While selection bias might help someone like Jeter, it works against someone who is continually good but not flashy, like Faircloth. Rather than remembering Faircloth’s consistency and four Bassmaster wins, our minds are led to his AOY near-misses, and that colors our sense of where he stands in the pantheon of angling greats. He’s been so good for so long, but when it comes to the big titles he’s always fallen a little bit short. It’s certainly an unfair basis upon which to judge him, but unfortunately selection bias works down as well as up.

Jeter’s legacy will also be enhanced by the fact that he seemed to make those great plays on his sport’s biggest stages – against Boston in a game of the week, in the playoffs, or in the World Series. When all eyes were on him, he seemed to shine. Faircloth, despite a tremendous list of accomplishments, doesn’t yet have that signature “wow” moment that defines his career. Furthermore, Jeter always seemed to position himself to take advantage of little breaks and oddities that most of us never seem to get. In Game 1 of the 1996 ALCS, a young fan deflected Jeter’s long fly into the Yankee Stadium stands to help the Yankees come from behind. More recently, In Jeter’s last game at Yankee Stadium, the normally unhittable relief pitcher David Robertson blew a three-run lead in the ninth inning, which allowed Jeter to come up in the 9th to deliver the game-winning hit. Clearly, the hit was all his own doing, but getting to that point required a somewhat implausible series of events, the types that great-but-less-lucky superstars like Ernie Banks or Dan Marino – and perhaps Todd Faircloth – never seem to get. It reminds me of the Paul Simon song “Some Folks’ Lives Roll Easy”:

Some folks' lives roll easy as a breeze

Drifting through a summer night

Heading for a sunny day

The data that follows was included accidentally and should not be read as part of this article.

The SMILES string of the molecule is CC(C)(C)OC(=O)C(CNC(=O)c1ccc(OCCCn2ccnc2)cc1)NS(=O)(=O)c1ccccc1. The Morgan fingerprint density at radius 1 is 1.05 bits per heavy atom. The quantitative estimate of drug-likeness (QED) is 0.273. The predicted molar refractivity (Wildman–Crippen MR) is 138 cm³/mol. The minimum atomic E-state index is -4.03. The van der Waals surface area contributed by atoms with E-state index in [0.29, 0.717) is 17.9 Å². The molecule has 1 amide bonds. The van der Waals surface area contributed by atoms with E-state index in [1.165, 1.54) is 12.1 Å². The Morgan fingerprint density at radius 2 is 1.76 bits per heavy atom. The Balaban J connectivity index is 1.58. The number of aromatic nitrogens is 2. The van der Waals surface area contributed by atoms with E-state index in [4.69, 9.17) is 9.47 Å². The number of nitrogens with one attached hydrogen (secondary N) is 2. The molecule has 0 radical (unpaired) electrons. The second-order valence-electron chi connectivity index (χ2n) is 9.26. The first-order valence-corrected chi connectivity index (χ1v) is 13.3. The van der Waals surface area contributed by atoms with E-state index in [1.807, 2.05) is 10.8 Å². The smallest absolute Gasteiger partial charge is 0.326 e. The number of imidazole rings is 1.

But most folks' lives, oh they stumble

Lord they fall

Through no fault of their own

Jeter seems to fall into the former category. So far, Faircloth seems to end up in the latter category. No matter how well he fishes, no matter how incredibly versatile he may be, someone else prevents him from reaching that sunny day of first place.

Of course, there’s time for that to change. The good news is that Faircloth will reach his 40th birthday during the 2015 Elite Series season. If he can add a Classic title or an AOY trophy next year or in the subsequent campaigns, any doubt about his status as an all-time great will evaporate, but until then the doubts will remain. That’s not really fair. For some folks a slump is a couple of 50th place AOY finishes in a row. For others, it’s a drop to 90th. Some of that crew would kill to get into the Classic, let alone finish 2nd in the AOY race. Faircloth, unfortunately, is a victim of his own success. Much like Aaron Martens’ four second place Classic finishes, until he wins a title, it’s always going to be “When are you going to win one?” rather than “Why are you so consistently good?”

As we learned from KVD’s subpar 2014 campaign, there are no gimmes or guarantees in the bass world, no reserved spot at the Classic. Faircloth would certainly benefit from a Jeterian break sometime in the near future, but he may never get it. Roland Martin never won the Classic. Nor has Gary Klein. The legacies of the title-holders are easy to assess, as are those of anglers in a “perpetual slump.” The tougher ones are those pros who perpetually hover near the top, never quite breaking through with a TV-ready highlight. Faircloth is the only person who can remedy that for himself, as surely he is constantly aware.